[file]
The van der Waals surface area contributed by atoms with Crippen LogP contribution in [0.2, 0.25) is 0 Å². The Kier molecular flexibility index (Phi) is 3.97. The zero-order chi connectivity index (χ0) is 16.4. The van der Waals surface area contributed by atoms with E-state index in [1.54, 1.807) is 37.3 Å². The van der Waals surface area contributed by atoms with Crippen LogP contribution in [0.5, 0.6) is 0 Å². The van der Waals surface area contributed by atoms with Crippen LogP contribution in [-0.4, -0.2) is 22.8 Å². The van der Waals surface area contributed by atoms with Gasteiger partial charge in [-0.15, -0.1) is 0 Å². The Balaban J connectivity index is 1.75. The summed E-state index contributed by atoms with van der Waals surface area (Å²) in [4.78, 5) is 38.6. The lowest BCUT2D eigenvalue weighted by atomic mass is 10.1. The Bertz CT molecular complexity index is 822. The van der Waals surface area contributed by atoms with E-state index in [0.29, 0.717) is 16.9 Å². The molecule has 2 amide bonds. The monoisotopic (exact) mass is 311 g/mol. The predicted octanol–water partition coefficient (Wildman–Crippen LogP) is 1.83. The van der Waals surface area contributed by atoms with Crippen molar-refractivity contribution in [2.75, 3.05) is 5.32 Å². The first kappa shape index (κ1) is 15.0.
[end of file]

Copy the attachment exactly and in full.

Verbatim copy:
The van der Waals surface area contributed by atoms with Crippen LogP contribution in [0.2, 0.25) is 0 Å². The Kier molecular flexibility index (Phi) is 3.97. The zero-order chi connectivity index (χ0) is 16.4. The van der Waals surface area contributed by atoms with E-state index in [1.54, 1.807) is 37.3 Å². The van der Waals surface area contributed by atoms with Crippen LogP contribution in [0.5, 0.6) is 0 Å². The van der Waals surface area contributed by atoms with Crippen LogP contribution in [-0.4, -0.2) is 22.8 Å². The van der Waals surface area contributed by atoms with Gasteiger partial charge in [-0.15, -0.1) is 0 Å². The Balaban J connectivity index is 1.75. The summed E-state index contributed by atoms with van der Waals surface area (Å²) in [4.78, 5) is 38.6. The lowest BCUT2D eigenvalue weighted by atomic mass is 10.1. The Bertz CT molecular complexity index is 822. The van der Waals surface area contributed by atoms with E-state index in [0.29, 0.717) is 16.9 Å². The molecule has 2 amide bonds. The monoisotopic (exact) mass is 311 g/mol. The predicted octanol–water partition coefficient (Wildman–Crippen LogP) is 1.83. The van der Waals surface area contributed by atoms with Crippen molar-refractivity contribution in [2.75, 3.05) is 5.32 Å². The first kappa shape index (κ1) is 15.0.